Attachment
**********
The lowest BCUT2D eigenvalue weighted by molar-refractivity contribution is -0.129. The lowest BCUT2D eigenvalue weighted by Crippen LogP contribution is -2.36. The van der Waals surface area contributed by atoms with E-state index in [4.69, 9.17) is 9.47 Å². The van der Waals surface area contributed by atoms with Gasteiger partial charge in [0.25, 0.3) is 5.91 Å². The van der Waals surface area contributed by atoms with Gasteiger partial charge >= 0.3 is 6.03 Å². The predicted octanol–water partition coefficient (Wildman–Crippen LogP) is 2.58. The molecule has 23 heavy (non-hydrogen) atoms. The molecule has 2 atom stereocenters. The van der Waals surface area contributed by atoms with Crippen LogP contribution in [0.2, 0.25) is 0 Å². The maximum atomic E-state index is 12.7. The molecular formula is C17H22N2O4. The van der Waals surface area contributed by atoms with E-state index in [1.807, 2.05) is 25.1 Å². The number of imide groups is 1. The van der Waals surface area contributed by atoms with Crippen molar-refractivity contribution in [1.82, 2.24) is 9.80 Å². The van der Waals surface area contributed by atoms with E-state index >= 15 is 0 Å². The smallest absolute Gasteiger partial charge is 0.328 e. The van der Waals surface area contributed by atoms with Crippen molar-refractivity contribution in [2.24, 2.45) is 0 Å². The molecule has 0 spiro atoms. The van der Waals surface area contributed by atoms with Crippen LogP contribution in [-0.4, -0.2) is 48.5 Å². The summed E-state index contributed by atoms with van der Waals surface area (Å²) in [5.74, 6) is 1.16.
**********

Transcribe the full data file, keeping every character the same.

The lowest BCUT2D eigenvalue weighted by molar-refractivity contribution is -0.129. The lowest BCUT2D eigenvalue weighted by Crippen LogP contribution is -2.36. The van der Waals surface area contributed by atoms with E-state index in [4.69, 9.17) is 9.47 Å². The van der Waals surface area contributed by atoms with Gasteiger partial charge in [0.25, 0.3) is 5.91 Å². The van der Waals surface area contributed by atoms with Gasteiger partial charge >= 0.3 is 6.03 Å². The predicted octanol–water partition coefficient (Wildman–Crippen LogP) is 2.58. The molecule has 23 heavy (non-hydrogen) atoms. The molecule has 2 atom stereocenters. The van der Waals surface area contributed by atoms with Crippen LogP contribution in [0.2, 0.25) is 0 Å². The maximum atomic E-state index is 12.7. The molecular formula is C17H22N2O4. The van der Waals surface area contributed by atoms with E-state index in [1.807, 2.05) is 25.1 Å². The number of imide groups is 1. The van der Waals surface area contributed by atoms with Crippen molar-refractivity contribution in [1.82, 2.24) is 9.80 Å². The van der Waals surface area contributed by atoms with E-state index >= 15 is 0 Å². The smallest absolute Gasteiger partial charge is 0.328 e. The van der Waals surface area contributed by atoms with Crippen molar-refractivity contribution in [2.24, 2.45) is 0 Å². The molecule has 0 spiro atoms. The van der Waals surface area contributed by atoms with Crippen LogP contribution in [-0.4, -0.2) is 48.5 Å². The summed E-state index contributed by atoms with van der Waals surface area (Å²) in [5.74, 6) is 1.16.